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Diggers Are Trying To Tap Into Volcano, And The Risks Might Be Worth It
Researchers are drilling into the Viti crater in the famous Krafla volcanic caldera in Iceland as part of their efforts to create the world’s only long-term magma observatory that they believe may one day help them better predict future eruptions. The Krafla is a massive volcanic caldera with a diameter of about 10kms (just over 6 miles) in northern Iceland’s Mývatn region. The volcano has reportedly erupted at least 29 times in recorded history, with the last eruption in 1984. Over the past few decades, the area has been the source of geothermal energy in the region and has been the driving force behind a 60MWe power station.
While volcanologists and geothermal researchers have been probing the region for a while, one of the most remarkable incidents there happened in 2009 when drillers trying to tap hot water for geothermal energy accidentally pierced a hidden magma chamber, resulting in molten rock flowing unexpectedly into the well at a depth of 2.1 kilometers (6,900 ft). The accident resulted in the termination of the project, but gave researchers the opportunity to study the magma and test a very hot geothermal system as an energy source.
The latest initiative to probe the Krafla is part of the Krafla Magma Testbed (KMT) project, whereby an international coalition of scientists and engineers are looking to establish a long-term natural laboratory to drill into the Krafla and gain valuable insight from the magma below the Earth’s surface. The volcanologists want to study the molten rock to improve their understanding of volcanoes in a way that can one day help them better forecast eruptions.
Talking to Science Magazine, the research director at Italy’s National Institute of Geophysics and Volcanology Paolo Papale said: “We’ve been to Mars. We’ve been to Venus. But we have never observed magma below the Earth’s surface.” The research could also shed light on the formation and growth of continents through the ages, according to the
Researchers Are Probing The Viti Crater Within Krafla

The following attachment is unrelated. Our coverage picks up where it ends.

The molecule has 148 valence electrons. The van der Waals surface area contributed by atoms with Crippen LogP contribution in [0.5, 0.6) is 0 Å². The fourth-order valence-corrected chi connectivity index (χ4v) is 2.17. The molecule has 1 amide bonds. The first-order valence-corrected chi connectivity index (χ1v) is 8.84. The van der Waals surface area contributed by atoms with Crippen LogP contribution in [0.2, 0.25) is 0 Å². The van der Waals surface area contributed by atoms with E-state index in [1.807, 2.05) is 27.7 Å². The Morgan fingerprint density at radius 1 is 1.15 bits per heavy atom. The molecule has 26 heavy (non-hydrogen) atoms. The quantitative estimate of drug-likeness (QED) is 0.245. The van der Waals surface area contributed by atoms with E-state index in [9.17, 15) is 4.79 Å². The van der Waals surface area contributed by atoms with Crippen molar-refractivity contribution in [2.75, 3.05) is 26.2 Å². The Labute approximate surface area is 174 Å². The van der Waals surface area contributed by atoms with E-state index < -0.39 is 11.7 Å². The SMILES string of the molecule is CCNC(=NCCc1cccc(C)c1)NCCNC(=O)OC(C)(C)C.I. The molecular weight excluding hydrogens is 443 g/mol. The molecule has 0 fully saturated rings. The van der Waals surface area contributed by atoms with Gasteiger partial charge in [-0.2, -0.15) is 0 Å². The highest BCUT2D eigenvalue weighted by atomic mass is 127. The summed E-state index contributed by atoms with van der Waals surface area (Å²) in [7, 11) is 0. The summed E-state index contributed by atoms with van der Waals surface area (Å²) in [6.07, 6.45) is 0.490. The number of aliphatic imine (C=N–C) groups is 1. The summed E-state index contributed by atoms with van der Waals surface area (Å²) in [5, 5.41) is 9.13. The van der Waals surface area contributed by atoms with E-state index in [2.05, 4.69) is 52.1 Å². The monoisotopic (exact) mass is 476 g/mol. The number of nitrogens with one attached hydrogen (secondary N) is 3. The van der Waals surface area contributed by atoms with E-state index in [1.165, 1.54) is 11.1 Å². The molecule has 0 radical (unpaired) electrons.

The exact area of research is the Viti crater, which is a smaller area within Krafla, where the researchers are hoping to build a full-fledged geothermal research center within the next decade. As part of the plan, the KMT has received funding from the International Continental Scientific Drilling Program, as well as the science agencies of Iceland and other European countries. The project will look to drill down two kilometers (around 1.25 miles) beneath the Viti’s surface to reach the molten rock for their research.
The main purpose of the drilling is to establish where and under what conditions magma is stored beneath a volcano. If the initial process goes according to plan, the researchers will look to place sensors near and even in the magma to measure a rise in temperature or increase in pressure that could lead to an eruption. Another major beneficiary will be the geothermal energy sector, which offers environmentally friendly, renewable energy in the region. The KMT is expected to help further research and development on extracting heat directly from magma and significantly improve the conversion efficiency of geothermal heat to electricity.
While there are likely to be multiple benefits accrued from the KMT, there are questions about the safety of drilling into a volcanic crater and injecting water that would increase pressure under the Earth’s surface in an already seismically active region. However, the scientists involved in the project are mostly rejecting such concerns. According to them, the drilling activity and the injection of water to cool the drill may result in increased pressure under the surface, but it will not be enough to trigger an eruption. However, even if something unexpected happens, it won’t result in any loss of human life because the region is remote and uninhabited.